About this Prospectus
The Florida State University Foundation agreement amendments were finalized in February 2000. All alumni are asked to help identify qualified SMA-alumni descendants for consideration to be awarded the scholarship.
Staunton Military Academy - John Deal
Background | The Endowment | The University | Funding Goals
Preferred Funding | Contributing | Fund Administration | Criteria
Applying for The Scholarship | Reports | Execution | Contacts
BackgroundAfter John Deal's death on March 23, 1999, a small group of alumni sought to see to his disposition, and having found that it was in the care of his family, began to discuss some way by which we might memorialize him. Eventually, a plan for The Staunton Military Academy - John Deal Education Scholarship (hereafter referred to as The Scholarship) came into focus, and now, that vision is a reality.
The group of alumni included: Hunter Henry, SMA '46; Bob Horvath, SMA '49; Bruce Baldwin, SMA '49; Larry Reiner, SMA '48; Mark Orr, SMA '73; Del Richardson, SMA '67; Arch Jones, SMA '69; and Malcolm Kantzler, SMA '65.
Many questions were posed, and this background will familiarize you with the major concerns that were raised and the conclusions to which agreement was reached, sometimes reluctantly, and it may likely anticipate your questions as you consider the merits of the endowment and weigh your participation in it.
To begin at the heart of the matter, concern was expressed that an endowment with John's name might deter some alumni from participating, because for some, John was outspoken of his opinions to the extreme. But, regardless of what John did to irritate some alumni, we could not say that there can be a shred of doubt, even in the most perturbed, that he loved SMA and had a strong belief in the need for better education than we have today. I think this sentiment shows clearly in the remarks made by some of the alumni, which are posted on his memorial page. So in this, why wouldn't alumni see past their differences with his straight forwardness to benefit a worthy student and the furtherance of better education? It is, after all, not to benefit John. He gave a lot, a lot of his time and effort to do the hard, tedious work to create and maintain the lists, help alumni, give advice and form a consensus for action, and the endowment detailed in this prospectus will help him to keep on giving in some way, through SMA, a school all could plainly see he loved. What could be better?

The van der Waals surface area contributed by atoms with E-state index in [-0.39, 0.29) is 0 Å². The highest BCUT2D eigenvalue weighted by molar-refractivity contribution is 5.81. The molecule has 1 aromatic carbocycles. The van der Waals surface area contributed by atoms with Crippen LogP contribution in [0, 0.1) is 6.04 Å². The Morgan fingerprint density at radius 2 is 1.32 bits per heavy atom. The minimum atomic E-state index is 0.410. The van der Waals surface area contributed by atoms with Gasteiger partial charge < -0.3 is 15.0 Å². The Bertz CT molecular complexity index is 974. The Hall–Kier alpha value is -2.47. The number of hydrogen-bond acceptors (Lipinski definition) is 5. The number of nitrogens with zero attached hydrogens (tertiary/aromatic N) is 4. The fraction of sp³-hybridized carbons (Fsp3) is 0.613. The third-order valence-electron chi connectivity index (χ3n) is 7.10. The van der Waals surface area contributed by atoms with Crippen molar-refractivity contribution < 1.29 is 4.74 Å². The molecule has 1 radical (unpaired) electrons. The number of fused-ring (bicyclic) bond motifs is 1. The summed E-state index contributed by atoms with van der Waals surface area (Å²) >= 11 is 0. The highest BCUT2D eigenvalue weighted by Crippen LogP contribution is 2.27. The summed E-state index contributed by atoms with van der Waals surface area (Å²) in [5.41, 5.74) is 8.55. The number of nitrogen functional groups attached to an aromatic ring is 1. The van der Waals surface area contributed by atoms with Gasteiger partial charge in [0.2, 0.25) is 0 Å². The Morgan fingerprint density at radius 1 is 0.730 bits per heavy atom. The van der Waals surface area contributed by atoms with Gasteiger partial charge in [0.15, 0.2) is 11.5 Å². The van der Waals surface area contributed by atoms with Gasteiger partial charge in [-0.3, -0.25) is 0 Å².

The direction of an SMA endowment to a single institution was perhaps the factor that invoked the most concern. Suggestions were made to direct the endowment to a private military school, or to the Citadel or VMI, and also to allow the candidate to attend the school of his or her choice.
A grant provided to a surviving private prep school dilutes the SMA name and, since they don't need scholarship money because they don't look for students that can't afford to pay, it would be an ineffectual gift. And then, how do you measure the quality of the applicant with no high school record? You don't. You just give the money to the school and hope they'll use it wisely, whether it is to buy books, set up a merit fund for their teachers, build bleachers or fund a military ball. In any case, it would be a one-time, spend-and-gone proposition with an engraved brass plate on a wall somewhere. But, whether the funds would go to a school project or to one of their students, supporting high-school entry candidates is a shot in the dark, because we want to be sure that we support motivated, dedicated students in need, and the high school and freshman/sophomore college years' grade records are how you find out those qualities in a student. And, looking away from the private-school sector, a student who excels in the public education system has in many ways succeeded in the face of major obstacles with which those of us fortunate to attend SMA and other quality private schools did not contend, and is likely to have a deep insight into the problems that must be addressed in that sector.
Limiting The Scholarship to the Citadel or VMI was, after all, viewed as being more "restrictive" than a state university, as the pool of applicants would be much smaller, and it would not include students with a desire to become teachers, which would be most meaningful to John, above all other factors. And, the military colleges cannot compete with the best state universities in their schools of education.